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        Understanding nutrition transition among internal rural-to-urban migrant women in Nairobi, Kenya
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        Understanding nutrition transition among internal rural-to-urban migrant women in Nairobi, Kenya
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Kenya is undergoing a nutrition transition as the population increasingly consumes foods that are high in fat, energy dense, and processed. Furthermore, overweight and obesity rates are on the rise, especially among women (45 % of whom were overweight or obese in 2016)(1, 2). This nutrition transition appears to be particularly affecting the higher socio-economic groups. However, the urban poorest are also vulnerable. One of the key underlying determinants of this transition is rapid urbanisation(3). In Nairobi, around 75 % of the population currently reside in slums, and the total number of people residing in slums is rapidly increasing due to rural-urban migration(4). Our study examined the perceptions and experiences of rural-to-urban migrant women on their current urban food environment and changes in dietary behaviour. The aim was to better understand the mechanisms behind the adoption of obesogenic dietary behaviour in context of rapid urbanisation.

Our study combined in-depth individual interviews, focus group discussions and PhotoVoice in three of Nairobi's slums: Korogocho; Viwandani and Kibera. Migrant women (n = 75) were purposefully sampled based on the following criteria: being aged 18–49 years, previously living in a rural area before migrating to Nairobi's slums, and various other socio-economic and demographic criteria. The interviews used a Kiswahili semi-structured interview guide. The interviews were transcribed verbatim and analysed using a thematic framework in NVivo version 11 (QSR International).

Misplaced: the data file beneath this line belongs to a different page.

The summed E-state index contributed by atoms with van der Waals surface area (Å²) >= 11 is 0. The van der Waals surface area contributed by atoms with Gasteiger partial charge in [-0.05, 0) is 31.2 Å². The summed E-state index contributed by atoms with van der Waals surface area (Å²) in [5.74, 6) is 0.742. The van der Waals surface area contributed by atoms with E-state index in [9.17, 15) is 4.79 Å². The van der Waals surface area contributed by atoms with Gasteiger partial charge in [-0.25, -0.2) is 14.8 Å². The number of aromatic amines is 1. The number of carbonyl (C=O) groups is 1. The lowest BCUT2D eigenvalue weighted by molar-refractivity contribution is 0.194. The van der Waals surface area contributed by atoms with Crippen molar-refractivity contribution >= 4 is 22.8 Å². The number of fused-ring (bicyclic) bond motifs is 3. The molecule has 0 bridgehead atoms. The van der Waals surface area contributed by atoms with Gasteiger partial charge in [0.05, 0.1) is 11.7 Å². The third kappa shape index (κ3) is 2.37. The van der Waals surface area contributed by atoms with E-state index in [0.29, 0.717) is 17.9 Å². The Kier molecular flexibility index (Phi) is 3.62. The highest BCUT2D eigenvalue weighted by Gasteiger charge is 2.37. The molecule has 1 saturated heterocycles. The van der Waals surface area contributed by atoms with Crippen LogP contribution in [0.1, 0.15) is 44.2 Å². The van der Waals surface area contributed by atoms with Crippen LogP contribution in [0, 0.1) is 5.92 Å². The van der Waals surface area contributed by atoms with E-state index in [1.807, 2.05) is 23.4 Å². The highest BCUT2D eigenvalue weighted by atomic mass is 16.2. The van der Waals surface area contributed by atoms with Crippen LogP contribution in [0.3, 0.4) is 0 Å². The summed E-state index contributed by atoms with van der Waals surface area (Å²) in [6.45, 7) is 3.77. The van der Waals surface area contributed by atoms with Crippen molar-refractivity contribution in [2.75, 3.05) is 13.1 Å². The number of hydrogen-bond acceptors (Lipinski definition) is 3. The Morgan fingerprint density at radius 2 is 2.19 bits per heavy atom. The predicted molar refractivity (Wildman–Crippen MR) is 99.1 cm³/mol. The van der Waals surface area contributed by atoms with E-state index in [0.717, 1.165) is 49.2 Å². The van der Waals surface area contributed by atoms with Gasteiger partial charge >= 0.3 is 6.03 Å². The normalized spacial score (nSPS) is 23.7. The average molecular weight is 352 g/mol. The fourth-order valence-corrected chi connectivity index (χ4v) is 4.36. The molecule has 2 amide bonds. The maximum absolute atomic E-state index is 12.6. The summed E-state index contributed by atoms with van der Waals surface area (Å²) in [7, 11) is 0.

The most substantial change the migrant women experienced (after rural-urban migration) was the switch from a farming/trading system to a cash-based food system. Key influences on the adoption of obesogenic dietary behaviour included lack of a steady income and lack of time/means to cook at home. Furthermore, the preferences of participants’ children seemed to play a major role in the consumption of new energy-dense foods such as chapatti and fries as they become aware of near neighbours’ cooking and the taste of roadside foods. The diversification to energy-dense roadside food consumption was strongly encouraged by participants’ physical food environment as they preferred to buy foods at the roadside since they were nearby and accessible. Respondents perceived the availability of traditional vegetables to be low, and the local market to be far away, while bad hygienic growing and selling conditions also inhibited vegetable consumption. Finally, slum neighbourhood-specific norms and values within each slum neighbourhood seemed to influence perceptions of desired body image and adoption of food preparation methods (“when you go to visit people they cook like that, so you have to adapt to cook like that.”). These influences seemed to stimulate their use of fatty, pre-cooked energy-dense foods, reducing their consumption of traditional vegetables and rural cereals, while changing their food preparation methods from boiling to frying with cooking oil.

The rural-to-urban migrants’ attitudes towards these changes in diet and food environment were mixed. Many women were unhappy as they perceived the urban foods to be unhealthy and they were not able to access the traditional foods. In contrast, being able to change foods daily and consume meat and fish were viewed as positive changes.

Our study highlights the need to adopt a multilevel approach and involve the community in participatory decision-making and intervention design to effectively prevent obesogenic dietary behaviour among these women. It demonstrates that rural-urban migration has the potential to be detrimental to health as the respondents in this study featured strong characteristics of the nutrition transition. Further research is needed to assess the generalizability of the findings.

1.Steyn, NP & McHiza, ZJ. (2014) Ann N Y Acad Sci 1311, 88101.
2.WHO Global Infobase (2016) Available at: http://apps.who.int/gho/data/node.main.A896?lang=en.
3.Ziraba, AK, Fotso, JC & Ochako, R (2009) BMC Public Health 9, 465.
4.Zulu, EM, Beguy, D et al. (2011) J Urban Health 88(2), 185–99.